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They need a win against England to stand any chance of making it through to the knockout stages, and are dependent on other results. Wales’ position in the group and potential fate has naturally produced questions about what happens beyond the England game if Wales go home, but Bale flat out dismissed the question with a no.

Bale did though go into detail on his side’s campaign in Qatar so far, admitting the mood in the camp was low after conceding twice to Iran.

“We’re disappointed in the results and the performances,” he said a day out from the England match. “But that’s football, it’s not easy, we’re at a World Cup against some very good teams and we’ll always give 100%. We’ve been working hard the last few days to make things better and correct things.

“We don’t need to get anyone going, just need to keep working hard and hopefully things will turn around for us.

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“I don’t feel [added] responsibility because we’re a team. We’re a nation and we work hard for each other. We need to deliver as a team, it’s not one person that needs to do anything. Of course we’d have loved to be winning and doing a lot better but the reality is, football is hard. If it was that easy we’d be favourites to win the World Cup. We need to stick together and we’ll give 100% tomorrow like we always do.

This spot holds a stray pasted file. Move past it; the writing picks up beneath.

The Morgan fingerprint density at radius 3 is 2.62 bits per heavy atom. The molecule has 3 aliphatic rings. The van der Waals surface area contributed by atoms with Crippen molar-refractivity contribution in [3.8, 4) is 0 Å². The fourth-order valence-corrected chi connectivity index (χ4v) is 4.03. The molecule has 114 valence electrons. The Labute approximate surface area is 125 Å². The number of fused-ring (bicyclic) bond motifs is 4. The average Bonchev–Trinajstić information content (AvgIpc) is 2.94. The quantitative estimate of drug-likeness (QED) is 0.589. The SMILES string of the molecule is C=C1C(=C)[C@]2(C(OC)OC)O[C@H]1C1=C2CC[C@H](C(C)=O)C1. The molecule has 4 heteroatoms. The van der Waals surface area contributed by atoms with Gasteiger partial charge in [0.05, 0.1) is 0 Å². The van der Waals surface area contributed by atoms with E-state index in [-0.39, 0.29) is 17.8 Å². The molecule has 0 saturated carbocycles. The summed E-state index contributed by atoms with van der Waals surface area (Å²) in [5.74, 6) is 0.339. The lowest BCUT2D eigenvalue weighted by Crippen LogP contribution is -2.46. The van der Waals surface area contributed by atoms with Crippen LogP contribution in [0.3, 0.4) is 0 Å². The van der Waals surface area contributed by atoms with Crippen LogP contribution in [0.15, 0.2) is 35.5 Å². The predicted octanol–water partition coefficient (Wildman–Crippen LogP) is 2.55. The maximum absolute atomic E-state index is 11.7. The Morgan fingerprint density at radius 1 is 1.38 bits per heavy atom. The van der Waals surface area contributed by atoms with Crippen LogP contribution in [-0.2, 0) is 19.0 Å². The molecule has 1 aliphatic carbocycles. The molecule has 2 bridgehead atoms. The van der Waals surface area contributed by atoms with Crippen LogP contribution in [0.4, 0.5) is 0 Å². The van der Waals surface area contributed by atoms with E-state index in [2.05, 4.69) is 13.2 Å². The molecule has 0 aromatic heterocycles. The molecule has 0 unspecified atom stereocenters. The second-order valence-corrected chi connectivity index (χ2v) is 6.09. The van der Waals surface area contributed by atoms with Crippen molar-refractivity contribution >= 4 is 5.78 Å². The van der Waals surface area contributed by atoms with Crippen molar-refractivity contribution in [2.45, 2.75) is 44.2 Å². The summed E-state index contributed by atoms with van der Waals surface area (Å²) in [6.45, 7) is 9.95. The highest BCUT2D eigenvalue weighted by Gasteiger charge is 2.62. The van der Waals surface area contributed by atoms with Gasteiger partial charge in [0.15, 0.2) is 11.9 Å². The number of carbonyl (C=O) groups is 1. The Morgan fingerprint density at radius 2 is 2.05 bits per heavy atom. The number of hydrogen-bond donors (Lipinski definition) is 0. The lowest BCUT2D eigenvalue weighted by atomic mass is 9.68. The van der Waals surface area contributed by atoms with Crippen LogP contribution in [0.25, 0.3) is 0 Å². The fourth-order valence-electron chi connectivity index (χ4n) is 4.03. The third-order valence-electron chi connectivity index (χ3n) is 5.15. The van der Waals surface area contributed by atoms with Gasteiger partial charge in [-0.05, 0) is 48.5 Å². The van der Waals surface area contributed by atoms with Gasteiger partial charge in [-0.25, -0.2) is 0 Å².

“The one thing I always do is give 100%. I was flying into tackles in the 90th minute the other day. I’ll just try and lead by example.”

Harry Symeou hosts Scott Saunders and Toby Cudworth to look back on South Korea/Japan ’02 as part of the ‘Our World Cup’ series. We take a trip down memory lane – join us!

If you can’t see the podcast embed, click here to download or listen to the episode in full!

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The World Cup has seen a number of shock results occur to date, with Argentina losing to Saudi Arabia and Morocco beating Belgium among others. Wales beating England would be a result in a similar bracket, but Bale is confident England have weaknesses to exploit.

“Everyone has weaknesses. We’ve done our homework. We’ve had meetings and I’m sure they’ve done the same with us. We know how difficult it will be. England are a very good team, They’re one of the favourites to win the tournament. We are under no illusions, it will be hard, we’re going to give everything like we always do.

“There’s been a few shocks in the tournament already and there’s no reason why we can’t do the same.”

Wales manager Rob Page hinted during his own press conference that Bale or Aaron Ramsey would not necessarily start the game against England, hinting at a need for fresh blood with Wales struggling for energy at times during their opening matches.

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Bale is one of the leading players in the camp and remains firm that the team remain together and confident of turning things around against England.

“Yeah of course we have our responsibility to help everybody,” he added. “At this current moment we are not in the greatest of positions and we have not had an amazing tournament. But it is football, it is not easy. It is difficult. The main thing for us all is that we have stuck together as a group, like we have always done.